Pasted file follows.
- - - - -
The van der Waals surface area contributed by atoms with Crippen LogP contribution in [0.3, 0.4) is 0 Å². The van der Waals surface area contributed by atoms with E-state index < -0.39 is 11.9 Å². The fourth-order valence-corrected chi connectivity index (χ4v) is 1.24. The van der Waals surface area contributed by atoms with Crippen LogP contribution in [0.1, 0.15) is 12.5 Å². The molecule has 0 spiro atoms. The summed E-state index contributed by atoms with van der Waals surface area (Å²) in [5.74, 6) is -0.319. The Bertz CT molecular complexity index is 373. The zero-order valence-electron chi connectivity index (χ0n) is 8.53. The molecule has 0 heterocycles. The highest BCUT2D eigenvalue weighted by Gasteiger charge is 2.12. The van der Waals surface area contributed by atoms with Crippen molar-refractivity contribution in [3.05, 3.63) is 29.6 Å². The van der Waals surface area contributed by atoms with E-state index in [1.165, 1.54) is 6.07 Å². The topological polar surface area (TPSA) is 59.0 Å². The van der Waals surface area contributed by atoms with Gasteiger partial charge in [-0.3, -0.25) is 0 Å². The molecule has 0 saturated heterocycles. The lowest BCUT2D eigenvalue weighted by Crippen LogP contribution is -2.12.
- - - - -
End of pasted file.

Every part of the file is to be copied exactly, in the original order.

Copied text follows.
The van der Waals surface area contributed by atoms with Crippen LogP contribution in [0.3, 0.4) is 0 Å². The van der Waals surface area contributed by atoms with E-state index < -0.39 is 11.9 Å². The fourth-order valence-corrected chi connectivity index (χ4v) is 1.24. The van der Waals surface area contributed by atoms with Crippen LogP contribution in [0.1, 0.15) is 12.5 Å². The molecule has 0 spiro atoms. The summed E-state index contributed by atoms with van der Waals surface area (Å²) in [5.74, 6) is -0.319. The Bertz CT molecular complexity index is 373. The zero-order valence-electron chi connectivity index (χ0n) is 8.53. The molecule has 0 heterocycles. The highest BCUT2D eigenvalue weighted by Gasteiger charge is 2.12. The van der Waals surface area contributed by atoms with Crippen molar-refractivity contribution in [3.05, 3.63) is 29.6 Å². The van der Waals surface area contributed by atoms with E-state index in [1.165, 1.54) is 6.07 Å². The topological polar surface area (TPSA) is 59.0 Å². The van der Waals surface area contributed by atoms with Gasteiger partial charge in [-0.3, -0.25) is 0 Å². The molecule has 0 saturated heterocycles. The lowest BCUT2D eigenvalue weighted by Crippen LogP contribution is -2.12.